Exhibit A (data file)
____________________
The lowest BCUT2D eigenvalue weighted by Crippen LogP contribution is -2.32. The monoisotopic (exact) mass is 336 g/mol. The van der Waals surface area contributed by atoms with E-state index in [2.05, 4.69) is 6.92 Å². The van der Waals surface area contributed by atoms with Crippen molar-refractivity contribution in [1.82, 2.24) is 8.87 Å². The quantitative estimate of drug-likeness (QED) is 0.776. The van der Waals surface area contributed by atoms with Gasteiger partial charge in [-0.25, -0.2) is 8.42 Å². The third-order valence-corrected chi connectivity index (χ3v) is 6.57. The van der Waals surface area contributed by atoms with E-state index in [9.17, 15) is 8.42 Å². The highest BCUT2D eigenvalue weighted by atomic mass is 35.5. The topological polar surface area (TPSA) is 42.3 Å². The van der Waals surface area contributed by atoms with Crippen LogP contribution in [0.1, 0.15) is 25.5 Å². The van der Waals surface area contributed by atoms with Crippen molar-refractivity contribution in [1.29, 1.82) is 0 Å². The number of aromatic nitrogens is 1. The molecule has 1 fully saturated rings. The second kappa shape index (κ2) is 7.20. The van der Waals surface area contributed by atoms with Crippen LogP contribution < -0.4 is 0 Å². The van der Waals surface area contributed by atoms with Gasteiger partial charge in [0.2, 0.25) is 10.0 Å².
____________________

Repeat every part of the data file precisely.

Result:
The lowest BCUT2D eigenvalue weighted by Crippen LogP contribution is -2.32. The monoisotopic (exact) mass is 336 g/mol. The van der Waals surface area contributed by atoms with E-state index in [2.05, 4.69) is 6.92 Å². The van der Waals surface area contributed by atoms with Crippen molar-refractivity contribution in [1.82, 2.24) is 8.87 Å². The quantitative estimate of drug-likeness (QED) is 0.776. The van der Waals surface area contributed by atoms with Gasteiger partial charge in [-0.25, -0.2) is 8.42 Å². The third-order valence-corrected chi connectivity index (χ3v) is 6.57. The van der Waals surface area contributed by atoms with E-state index in [9.17, 15) is 8.42 Å². The highest BCUT2D eigenvalue weighted by atomic mass is 35.5. The topological polar surface area (TPSA) is 42.3 Å². The van der Waals surface area contributed by atoms with Crippen LogP contribution in [0.1, 0.15) is 25.5 Å². The van der Waals surface area contributed by atoms with Crippen molar-refractivity contribution in [1.29, 1.82) is 0 Å². The number of aromatic nitrogens is 1. The molecule has 1 fully saturated rings. The second kappa shape index (κ2) is 7.20. The van der Waals surface area contributed by atoms with Crippen LogP contribution < -0.4 is 0 Å². The van der Waals surface area contributed by atoms with Gasteiger partial charge in [0.2, 0.25) is 10.0 Å².